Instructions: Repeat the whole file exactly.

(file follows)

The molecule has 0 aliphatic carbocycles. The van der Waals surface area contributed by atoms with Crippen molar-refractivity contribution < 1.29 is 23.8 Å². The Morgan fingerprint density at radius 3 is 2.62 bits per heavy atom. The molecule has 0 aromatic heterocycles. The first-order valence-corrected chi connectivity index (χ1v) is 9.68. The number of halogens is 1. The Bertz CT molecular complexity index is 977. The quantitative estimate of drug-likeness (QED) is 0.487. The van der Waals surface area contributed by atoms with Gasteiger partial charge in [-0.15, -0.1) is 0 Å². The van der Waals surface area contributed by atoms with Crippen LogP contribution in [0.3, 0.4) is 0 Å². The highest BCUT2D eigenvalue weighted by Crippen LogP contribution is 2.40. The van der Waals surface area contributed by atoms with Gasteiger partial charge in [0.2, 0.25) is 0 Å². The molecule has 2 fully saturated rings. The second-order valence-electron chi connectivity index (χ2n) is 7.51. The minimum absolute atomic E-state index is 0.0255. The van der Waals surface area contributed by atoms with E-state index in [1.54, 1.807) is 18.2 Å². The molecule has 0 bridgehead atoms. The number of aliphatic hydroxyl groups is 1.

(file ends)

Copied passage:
The molecule has 0 aliphatic carbocycles. The van der Waals surface area contributed by atoms with Crippen molar-refractivity contribution < 1.29 is 23.8 Å². The Morgan fingerprint density at radius 3 is 2.62 bits per heavy atom. The molecule has 0 aromatic heterocycles. The first-order valence-corrected chi connectivity index (χ1v) is 9.68. The number of halogens is 1. The Bertz CT molecular complexity index is 977. The quantitative estimate of drug-likeness (QED) is 0.487. The van der Waals surface area contributed by atoms with Gasteiger partial charge in [-0.15, -0.1) is 0 Å². The van der Waals surface area contributed by atoms with Crippen LogP contribution in [0.3, 0.4) is 0 Å². The highest BCUT2D eigenvalue weighted by Crippen LogP contribution is 2.40. The van der Waals surface area contributed by atoms with Gasteiger partial charge in [0.2, 0.25) is 0 Å². The molecule has 2 fully saturated rings. The second-order valence-electron chi connectivity index (χ2n) is 7.51. The minimum absolute atomic E-state index is 0.0255. The van der Waals surface area contributed by atoms with E-state index in [1.54, 1.807) is 18.2 Å². The molecule has 0 bridgehead atoms. The number of aliphatic hydroxyl groups is 1.